Overall, the most difficult thing for me has been understanding what my professor (and the locals) are saying. Spanish in general is spoken very quickly. I’m not kidding when I say often people’s lips don’t even move! I still don’t understand my professor a lot of the time, but she’s pretty good at slowing down when I get completely lost and sometimes, if necessary will explain a concept for grammar in English and then give examples in Spanish.

Some days I feel like I will never understand what the locals are saying, but the more I venture out on my own, the more I realize I can understand. I’m still scared to death to call a taxi on my own or to try and figure out how to get somewhere new via public transportation, however I can now order and pay for my own food … buy something at a store or market and ask for directions and understand the answer (if they are not too complicated)!

My teacher is encouraging me to begin writing on my blog in Spanish, but I don’t feel I’m ready yet as my level of writing is still incredibly basic. However, I hope that soon enough I will be able to so that I can interest some Spanish speaking people in following along!

Brains in your head, feet in your shoes

How to make a Decision – Part 5

After my big self-debate over where to study Spanish, I had ruled out The Galapagos Islands because of it’s lack of business opportunity for me, it’s expense and it’s size. So, having decided on the Dominican Republic, I wanted to make sure that I chose a location that would give me a positive experience combing an active, vibrant community, business opportunities and be cost effective.

I’ll be honest, I didn’t really do a whole lot of research on each of the cities / communities in the Dominican. I really just wanted to make a decision, go with it and get the remainder of my plans in order. I was pretty confidant that the most important component was going away to learn Spanish. I knew that no matter where I chose it would be a part of my School of Life education.

My main options for learning Spanish in the Dominican Republic were:

Punta Cana
Cabrete
Sousa
Santo Domingo

I quickly ruled out the first three because I felt that they were too small. Right or wrong, who knows, but I felt I wanted to move forward and ixnay the options if they didn’t immediately fit my qualifications.

That left Santo Domingo, the capital of the Domincan Republic with nearly three million people, known for it’s history, architecture and vibrant dancing scene. It is a city that spans societal differences from poor and uneducated through to highly educated and incredibly successful. It raves of it’s strong Dominican culture, but has a splash of America that I felt might help me feel more safe and at home if I got homesick.

Having decided to at least research Santo Domingo as my first choice for Spanish schools, I also decided that I needed to talk to someone who had been through the process of deciding on a Spanish school before me.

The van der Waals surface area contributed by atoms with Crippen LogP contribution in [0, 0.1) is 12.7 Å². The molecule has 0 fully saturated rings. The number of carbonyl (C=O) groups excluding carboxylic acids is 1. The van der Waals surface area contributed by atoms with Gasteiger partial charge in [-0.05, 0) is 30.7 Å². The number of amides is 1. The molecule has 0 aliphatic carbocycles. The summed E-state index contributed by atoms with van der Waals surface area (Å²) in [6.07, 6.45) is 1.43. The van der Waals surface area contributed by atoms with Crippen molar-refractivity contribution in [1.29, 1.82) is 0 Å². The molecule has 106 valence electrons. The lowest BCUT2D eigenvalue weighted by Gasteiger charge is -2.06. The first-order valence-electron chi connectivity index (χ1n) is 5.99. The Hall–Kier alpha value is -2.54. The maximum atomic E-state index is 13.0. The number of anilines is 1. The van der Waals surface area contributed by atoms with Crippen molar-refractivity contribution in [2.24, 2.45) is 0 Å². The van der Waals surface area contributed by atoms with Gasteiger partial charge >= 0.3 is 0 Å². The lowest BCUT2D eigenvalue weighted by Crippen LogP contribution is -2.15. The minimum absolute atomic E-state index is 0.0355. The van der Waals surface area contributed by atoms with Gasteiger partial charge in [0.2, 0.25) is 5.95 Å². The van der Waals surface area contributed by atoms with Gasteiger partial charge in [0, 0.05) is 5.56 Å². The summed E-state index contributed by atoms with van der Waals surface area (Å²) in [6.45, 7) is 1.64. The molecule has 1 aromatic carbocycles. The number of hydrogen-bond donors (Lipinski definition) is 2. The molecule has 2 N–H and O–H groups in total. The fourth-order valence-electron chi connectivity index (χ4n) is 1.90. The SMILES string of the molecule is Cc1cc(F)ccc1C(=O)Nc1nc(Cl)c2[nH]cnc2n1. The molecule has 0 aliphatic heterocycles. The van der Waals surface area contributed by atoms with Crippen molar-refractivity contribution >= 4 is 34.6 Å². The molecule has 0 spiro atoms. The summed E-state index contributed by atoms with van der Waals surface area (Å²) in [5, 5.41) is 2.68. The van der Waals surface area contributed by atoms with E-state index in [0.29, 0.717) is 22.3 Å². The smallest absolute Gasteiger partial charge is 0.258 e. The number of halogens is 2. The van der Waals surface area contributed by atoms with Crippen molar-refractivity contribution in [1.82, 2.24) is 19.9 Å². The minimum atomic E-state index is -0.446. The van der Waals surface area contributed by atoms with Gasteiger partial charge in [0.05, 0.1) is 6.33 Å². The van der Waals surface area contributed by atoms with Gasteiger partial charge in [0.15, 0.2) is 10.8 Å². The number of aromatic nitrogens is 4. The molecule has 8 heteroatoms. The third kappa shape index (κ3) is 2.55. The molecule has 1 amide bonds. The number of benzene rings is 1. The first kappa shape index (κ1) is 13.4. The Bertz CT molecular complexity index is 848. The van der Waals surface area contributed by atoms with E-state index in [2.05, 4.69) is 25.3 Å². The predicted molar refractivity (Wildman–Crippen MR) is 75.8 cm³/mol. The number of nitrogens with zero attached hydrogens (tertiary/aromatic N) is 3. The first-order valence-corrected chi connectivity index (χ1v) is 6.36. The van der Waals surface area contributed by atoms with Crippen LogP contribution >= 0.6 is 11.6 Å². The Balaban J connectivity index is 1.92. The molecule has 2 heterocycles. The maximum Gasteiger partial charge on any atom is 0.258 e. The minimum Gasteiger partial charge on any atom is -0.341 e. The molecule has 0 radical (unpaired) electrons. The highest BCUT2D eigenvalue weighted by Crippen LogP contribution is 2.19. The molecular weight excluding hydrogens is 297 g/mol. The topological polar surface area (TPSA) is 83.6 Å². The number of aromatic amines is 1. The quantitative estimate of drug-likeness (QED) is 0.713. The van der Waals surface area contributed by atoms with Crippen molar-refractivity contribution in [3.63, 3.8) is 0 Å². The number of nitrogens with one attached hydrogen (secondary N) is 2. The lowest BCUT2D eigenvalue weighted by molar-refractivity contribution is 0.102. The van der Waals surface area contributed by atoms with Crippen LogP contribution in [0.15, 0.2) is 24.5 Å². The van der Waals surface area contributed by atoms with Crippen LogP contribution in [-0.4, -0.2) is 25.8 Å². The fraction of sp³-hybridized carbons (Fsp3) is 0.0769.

I set up a meeting with Ed and Andrea Robinson while they were home in Nova Scotia after having just returned from South America and preparing to head off to explore Europe!

We met up at Starbucks in Dartmouth Crossing, sat outside on a beautiful day in May and they once again let me pick there brains for as much information as I could possibly handle.

Although we discussed many interesting things (which will be included in various other blogs), my main goal was to get some advice on choosing a Spanish school. Here were some of their suggestions and questions they advised that I ask the school:

  • Look into the testimonials from the school as well as recommendations on Lonely Planet and Trip Advisor
  • What is the average age of the students attending the school?
  • What type of Spanish do they teach?
  • Does the school offer cultural activities and weekend trips?
  • Who are the teachers? How are they qualified? What is their background?
  • Will there be nightly homework? If so, how much and what does it consist of?
  • Is it possible to have a private instructor, or are there only group classes?
Once again, after having chatted with Ed and Andrea I felt inspired, happy and clear about what I was about to embark on. I left with energy and motivation to go live my life!
I had already done a preliminary search for Spanish schools in Dominican Republic and specifically in Santo Domingo. I had found the following schools, all with their own benefits and downfalls. Most, within a few hundred dollars of each other, cost wise.

Instituto Intercultural del Caribe
Spanish Abroad, Inc.
CEIC Spanish School
Cactus Language School
Amerispan

When I found the Amerispan website, I got happily lost in it for a couple of hours. There was so much information! The website was incredibly professional, the English was excellent, they had blogs and live chat to ask questions of staff immediately … they had photos and specials and guarantees! I found myself reading and reading and reading!

There was information about the city of Santo Domingo and I already felt welcome by them without even having a conversation with anyone!

I looked through the other websites as well, but none of them excited me and gently held my hand like the Amerispan one did. And then, even though I was already excited about it I discovered two things:

1. Amerispan partners with Instituto Intercultural del Caribe in Santo Domingo, so this would combine the top listed google search school with the most intriguing website.